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Excuse Me, Just Passing Through October 13, 2009

Posted by jetson in Personal.
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Are Christians just passing through their earthly life on their way to heaven?  I often wonder about this.  Before I continue, I have to say that I am referring to those Christians who seem genuinely excited to get to the promised land, heaven, and seem to take some level of comfort in the knowledge that not everyone will make it.  Yes, they are out there among us, those who take joy in the fact that only those who accept Jesus will be saved.

Many of these people spend a great deal of time reminding others of their plight, including their own children!  What a lovely thought that is – telling your own young, impressionable child that she will not make it to heaven with mommy and daddy if she does not believe in God.  Even worse, when she asks where she will end up, well, you know the rest.

An atheist does not believe in God, and believes there is only one earthly life.  They know they will not go to heaven, so they are potentially more motivated to make the best of their time on earth.  Or at the very least, they are not inclined to waste time trying to impress a god so that they can be a part of a place where some people get to live blissfully forever, while others are doomed to the fires of Hell.  I am going to burn, literally – because I want my body cremated!

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1. Justin - October 13, 2009

Religion definitely screws a lot up. I’m glad I’m not religious. One thing to point out is you said “(atheists) are not inclined to waste time trying to impress a god so that they can be a part of a place where some people get to live blissfully forever.” That isn’t the Christian message. The Christians say that there is no way people could ever be good enough to meet God’s perfect standard, so they rely on what Jesus did for them instead by faith. It is not about religion. It is about a relationship with Christ.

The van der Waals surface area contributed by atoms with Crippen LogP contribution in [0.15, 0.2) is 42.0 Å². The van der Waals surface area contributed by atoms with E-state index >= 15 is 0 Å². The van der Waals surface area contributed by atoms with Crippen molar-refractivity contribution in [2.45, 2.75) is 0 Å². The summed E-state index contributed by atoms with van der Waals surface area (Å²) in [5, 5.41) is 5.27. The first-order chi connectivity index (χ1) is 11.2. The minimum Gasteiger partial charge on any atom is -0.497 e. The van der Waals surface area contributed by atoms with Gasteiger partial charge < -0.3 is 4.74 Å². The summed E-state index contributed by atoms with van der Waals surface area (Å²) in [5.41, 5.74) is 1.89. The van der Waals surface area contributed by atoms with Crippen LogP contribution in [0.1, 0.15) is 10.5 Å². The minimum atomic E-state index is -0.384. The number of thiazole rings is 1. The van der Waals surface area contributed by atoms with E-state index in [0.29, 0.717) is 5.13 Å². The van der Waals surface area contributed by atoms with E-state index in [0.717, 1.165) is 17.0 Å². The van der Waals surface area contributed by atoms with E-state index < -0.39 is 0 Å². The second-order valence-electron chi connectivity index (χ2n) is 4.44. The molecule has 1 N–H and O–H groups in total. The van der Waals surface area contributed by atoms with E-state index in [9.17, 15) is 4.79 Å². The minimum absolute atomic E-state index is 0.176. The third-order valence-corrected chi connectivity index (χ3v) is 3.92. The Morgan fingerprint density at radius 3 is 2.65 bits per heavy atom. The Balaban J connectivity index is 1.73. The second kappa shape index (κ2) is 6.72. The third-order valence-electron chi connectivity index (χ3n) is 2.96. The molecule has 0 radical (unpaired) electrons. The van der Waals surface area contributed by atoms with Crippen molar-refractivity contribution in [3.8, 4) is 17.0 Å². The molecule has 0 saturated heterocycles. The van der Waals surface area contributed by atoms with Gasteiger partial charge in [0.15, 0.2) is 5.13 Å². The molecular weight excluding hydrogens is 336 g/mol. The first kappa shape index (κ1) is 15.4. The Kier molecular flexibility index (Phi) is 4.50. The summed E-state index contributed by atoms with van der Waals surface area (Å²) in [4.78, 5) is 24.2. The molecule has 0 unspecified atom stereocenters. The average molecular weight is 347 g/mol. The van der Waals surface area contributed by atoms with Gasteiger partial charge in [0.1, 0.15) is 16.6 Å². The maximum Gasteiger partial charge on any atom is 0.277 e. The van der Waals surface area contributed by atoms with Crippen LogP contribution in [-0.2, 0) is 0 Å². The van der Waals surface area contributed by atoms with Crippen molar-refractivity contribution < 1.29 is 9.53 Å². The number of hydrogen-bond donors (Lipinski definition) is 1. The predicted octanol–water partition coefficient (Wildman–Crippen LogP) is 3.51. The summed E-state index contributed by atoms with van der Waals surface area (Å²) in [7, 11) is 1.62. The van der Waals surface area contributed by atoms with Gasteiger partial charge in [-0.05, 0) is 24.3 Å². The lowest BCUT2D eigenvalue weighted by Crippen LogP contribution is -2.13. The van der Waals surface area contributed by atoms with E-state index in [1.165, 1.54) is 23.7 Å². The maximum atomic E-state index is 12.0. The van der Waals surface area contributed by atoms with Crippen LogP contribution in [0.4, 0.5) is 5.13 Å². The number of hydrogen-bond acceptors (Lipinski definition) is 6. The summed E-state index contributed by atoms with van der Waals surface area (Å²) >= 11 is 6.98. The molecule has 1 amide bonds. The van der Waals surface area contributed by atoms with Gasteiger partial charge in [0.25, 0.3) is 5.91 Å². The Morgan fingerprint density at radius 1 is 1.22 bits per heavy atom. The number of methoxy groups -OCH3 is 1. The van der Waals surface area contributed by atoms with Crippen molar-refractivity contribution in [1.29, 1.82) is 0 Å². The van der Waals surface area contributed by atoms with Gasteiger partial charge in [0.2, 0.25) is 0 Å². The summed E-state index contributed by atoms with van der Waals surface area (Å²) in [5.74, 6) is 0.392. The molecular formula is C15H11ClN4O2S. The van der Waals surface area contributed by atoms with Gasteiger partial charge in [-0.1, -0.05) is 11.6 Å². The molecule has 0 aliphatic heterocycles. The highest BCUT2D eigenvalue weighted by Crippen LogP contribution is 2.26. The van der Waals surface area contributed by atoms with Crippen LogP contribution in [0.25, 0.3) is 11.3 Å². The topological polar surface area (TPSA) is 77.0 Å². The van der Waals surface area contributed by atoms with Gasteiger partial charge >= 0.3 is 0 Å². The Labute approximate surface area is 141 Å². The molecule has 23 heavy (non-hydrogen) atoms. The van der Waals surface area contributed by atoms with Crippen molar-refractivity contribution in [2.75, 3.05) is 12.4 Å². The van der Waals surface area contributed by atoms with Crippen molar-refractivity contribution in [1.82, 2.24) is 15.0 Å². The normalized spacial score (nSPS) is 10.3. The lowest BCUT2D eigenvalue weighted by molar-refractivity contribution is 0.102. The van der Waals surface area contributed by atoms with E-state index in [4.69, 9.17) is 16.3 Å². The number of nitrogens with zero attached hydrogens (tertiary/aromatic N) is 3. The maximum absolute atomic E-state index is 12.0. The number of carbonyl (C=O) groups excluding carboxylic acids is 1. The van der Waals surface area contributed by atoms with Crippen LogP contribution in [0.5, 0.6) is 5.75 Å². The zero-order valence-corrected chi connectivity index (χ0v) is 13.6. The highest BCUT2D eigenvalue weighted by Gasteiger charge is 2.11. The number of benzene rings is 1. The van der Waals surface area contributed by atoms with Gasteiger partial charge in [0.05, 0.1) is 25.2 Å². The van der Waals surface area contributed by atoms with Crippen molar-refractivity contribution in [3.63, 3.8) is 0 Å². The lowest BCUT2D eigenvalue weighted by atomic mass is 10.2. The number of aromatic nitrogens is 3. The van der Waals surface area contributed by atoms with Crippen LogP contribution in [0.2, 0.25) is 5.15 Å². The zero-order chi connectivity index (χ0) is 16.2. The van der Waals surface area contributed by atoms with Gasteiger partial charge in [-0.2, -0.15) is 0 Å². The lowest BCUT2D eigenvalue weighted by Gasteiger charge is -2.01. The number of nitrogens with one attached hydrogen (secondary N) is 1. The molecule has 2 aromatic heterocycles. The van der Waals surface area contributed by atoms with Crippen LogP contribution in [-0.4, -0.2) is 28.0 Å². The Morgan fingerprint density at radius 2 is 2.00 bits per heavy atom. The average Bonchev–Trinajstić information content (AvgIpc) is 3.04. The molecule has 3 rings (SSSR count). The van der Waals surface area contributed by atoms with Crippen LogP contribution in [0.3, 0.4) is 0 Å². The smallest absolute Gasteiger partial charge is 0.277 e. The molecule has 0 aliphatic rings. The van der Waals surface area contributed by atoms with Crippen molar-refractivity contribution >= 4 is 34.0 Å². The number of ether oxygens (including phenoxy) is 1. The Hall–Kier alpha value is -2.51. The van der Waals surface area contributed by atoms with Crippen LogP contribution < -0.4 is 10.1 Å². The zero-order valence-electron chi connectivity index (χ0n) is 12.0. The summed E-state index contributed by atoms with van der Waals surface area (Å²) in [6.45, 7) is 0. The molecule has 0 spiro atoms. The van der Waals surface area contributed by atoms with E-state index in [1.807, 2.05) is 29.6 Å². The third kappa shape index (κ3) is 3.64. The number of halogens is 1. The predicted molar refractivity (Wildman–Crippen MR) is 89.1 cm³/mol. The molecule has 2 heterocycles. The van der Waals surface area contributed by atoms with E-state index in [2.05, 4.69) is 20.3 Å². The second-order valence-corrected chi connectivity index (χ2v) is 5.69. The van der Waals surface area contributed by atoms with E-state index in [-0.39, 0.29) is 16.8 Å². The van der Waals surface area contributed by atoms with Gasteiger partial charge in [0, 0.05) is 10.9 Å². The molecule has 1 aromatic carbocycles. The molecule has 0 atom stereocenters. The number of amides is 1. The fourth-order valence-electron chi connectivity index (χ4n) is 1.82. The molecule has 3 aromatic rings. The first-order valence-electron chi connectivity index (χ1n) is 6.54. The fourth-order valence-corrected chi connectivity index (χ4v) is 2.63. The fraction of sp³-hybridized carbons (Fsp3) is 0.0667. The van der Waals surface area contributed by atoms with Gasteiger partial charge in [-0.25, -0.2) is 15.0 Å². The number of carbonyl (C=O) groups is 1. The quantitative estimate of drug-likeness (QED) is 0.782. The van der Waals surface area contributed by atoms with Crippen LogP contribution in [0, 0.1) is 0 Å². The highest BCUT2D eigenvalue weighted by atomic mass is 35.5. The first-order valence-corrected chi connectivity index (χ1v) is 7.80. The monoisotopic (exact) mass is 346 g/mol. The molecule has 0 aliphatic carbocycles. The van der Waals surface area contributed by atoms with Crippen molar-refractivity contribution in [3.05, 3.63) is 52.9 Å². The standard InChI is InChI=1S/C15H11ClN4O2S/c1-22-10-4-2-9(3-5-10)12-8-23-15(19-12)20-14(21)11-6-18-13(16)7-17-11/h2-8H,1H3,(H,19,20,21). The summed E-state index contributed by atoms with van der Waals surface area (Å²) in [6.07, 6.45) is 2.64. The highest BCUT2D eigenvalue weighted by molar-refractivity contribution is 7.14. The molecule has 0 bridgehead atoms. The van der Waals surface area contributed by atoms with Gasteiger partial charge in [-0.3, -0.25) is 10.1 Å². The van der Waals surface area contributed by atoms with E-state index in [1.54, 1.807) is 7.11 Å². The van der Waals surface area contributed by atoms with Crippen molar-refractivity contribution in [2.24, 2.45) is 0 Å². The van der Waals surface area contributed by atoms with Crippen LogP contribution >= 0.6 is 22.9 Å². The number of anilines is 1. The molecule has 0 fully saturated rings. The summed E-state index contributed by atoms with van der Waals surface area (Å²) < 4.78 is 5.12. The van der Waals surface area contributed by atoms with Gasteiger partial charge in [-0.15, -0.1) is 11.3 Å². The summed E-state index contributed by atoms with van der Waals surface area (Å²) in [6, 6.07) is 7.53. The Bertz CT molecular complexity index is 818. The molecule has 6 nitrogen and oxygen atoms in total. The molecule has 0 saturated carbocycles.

jetson - October 13, 2009

There are many Christian messages! One of them involves living eternally in heaven with God. And most Christians are very aware that many humans will instead suffer in Hell. Maybe it’s not the central message, I wouldn’t know since I was Catholic!

2. og - October 13, 2009

So, as an atheist you know you are not going to heaven. Have you ever considered what if you’re wrong? What are you presenting your kids? Are you leading them down a path that will have eternally damning consequences? Is that better in your mind than a Christian leading their kids to a path of salvation? We are all indoctrinated to some degree, even if you say to your kids they are free to believe as they wish, they still learn your behavior.

jetson - October 14, 2009

As an atheist, I have decided that heaven is not real. As for my kids, I teach them how to think. Their journey belongs to them, and them only. I am honest with my kids when I tell them my personal decisions, namely, I cannot be sure that I am correct. This is far better than telling them they will go to Hell if they do not accept Jesus, because Jesus (God) is only one of many possibilities. If one is a Christian, they have only one possibility, and they are usually unwilling to consider that they could be wrong.